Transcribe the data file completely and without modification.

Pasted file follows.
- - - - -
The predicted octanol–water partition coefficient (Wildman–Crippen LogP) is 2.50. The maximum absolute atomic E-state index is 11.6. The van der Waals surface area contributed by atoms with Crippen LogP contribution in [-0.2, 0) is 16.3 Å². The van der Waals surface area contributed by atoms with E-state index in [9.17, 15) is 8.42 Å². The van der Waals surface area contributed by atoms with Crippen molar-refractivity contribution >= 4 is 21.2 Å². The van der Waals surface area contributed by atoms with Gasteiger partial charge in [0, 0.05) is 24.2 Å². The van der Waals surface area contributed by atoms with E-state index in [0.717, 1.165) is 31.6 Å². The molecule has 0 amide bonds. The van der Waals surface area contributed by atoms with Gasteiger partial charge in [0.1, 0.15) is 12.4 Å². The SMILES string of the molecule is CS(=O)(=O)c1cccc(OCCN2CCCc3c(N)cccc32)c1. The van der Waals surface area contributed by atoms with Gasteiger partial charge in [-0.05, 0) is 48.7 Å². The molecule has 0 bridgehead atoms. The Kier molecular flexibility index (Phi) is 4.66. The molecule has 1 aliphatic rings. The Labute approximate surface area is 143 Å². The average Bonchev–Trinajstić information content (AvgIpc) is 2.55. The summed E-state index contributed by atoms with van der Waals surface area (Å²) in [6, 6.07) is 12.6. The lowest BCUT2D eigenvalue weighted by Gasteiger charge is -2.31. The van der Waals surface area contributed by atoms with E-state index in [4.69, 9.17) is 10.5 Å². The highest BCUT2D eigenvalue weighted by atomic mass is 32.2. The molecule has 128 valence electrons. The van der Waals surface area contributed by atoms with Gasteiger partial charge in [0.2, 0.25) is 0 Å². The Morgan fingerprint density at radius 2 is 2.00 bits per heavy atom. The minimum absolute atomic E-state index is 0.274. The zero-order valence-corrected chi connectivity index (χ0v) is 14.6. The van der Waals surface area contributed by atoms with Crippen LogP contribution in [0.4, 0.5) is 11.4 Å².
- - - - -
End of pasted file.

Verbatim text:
The predicted octanol–water partition coefficient (Wildman–Crippen LogP) is 2.50. The maximum absolute atomic E-state index is 11.6. The van der Waals surface area contributed by atoms with Crippen LogP contribution in [-0.2, 0) is 16.3 Å². The van der Waals surface area contributed by atoms with E-state index in [9.17, 15) is 8.42 Å². The van der Waals surface area contributed by atoms with Crippen molar-refractivity contribution >= 4 is 21.2 Å². The van der Waals surface area contributed by atoms with Gasteiger partial charge in [0, 0.05) is 24.2 Å². The van der Waals surface area contributed by atoms with E-state index in [0.717, 1.165) is 31.6 Å². The molecule has 0 amide bonds. The van der Waals surface area contributed by atoms with Gasteiger partial charge in [0.1, 0.15) is 12.4 Å². The SMILES string of the molecule is CS(=O)(=O)c1cccc(OCCN2CCCc3c(N)cccc32)c1. The van der Waals surface area contributed by atoms with Gasteiger partial charge in [-0.05, 0) is 48.7 Å². The molecule has 0 bridgehead atoms. The Kier molecular flexibility index (Phi) is 4.66. The molecule has 1 aliphatic rings. The Labute approximate surface area is 143 Å². The average Bonchev–Trinajstić information content (AvgIpc) is 2.55. The summed E-state index contributed by atoms with van der Waals surface area (Å²) in [6, 6.07) is 12.6. The lowest BCUT2D eigenvalue weighted by Gasteiger charge is -2.31. The van der Waals surface area contributed by atoms with E-state index in [4.69, 9.17) is 10.5 Å². The highest BCUT2D eigenvalue weighted by atomic mass is 32.2. The molecule has 128 valence electrons. The van der Waals surface area contributed by atoms with Gasteiger partial charge in [0.2, 0.25) is 0 Å². The Morgan fingerprint density at radius 2 is 2.00 bits per heavy atom. The minimum absolute atomic E-state index is 0.274. The zero-order valence-corrected chi connectivity index (χ0v) is 14.6. The van der Waals surface area contributed by atoms with Crippen LogP contribution in [0.4, 0.5) is 11.4 Å².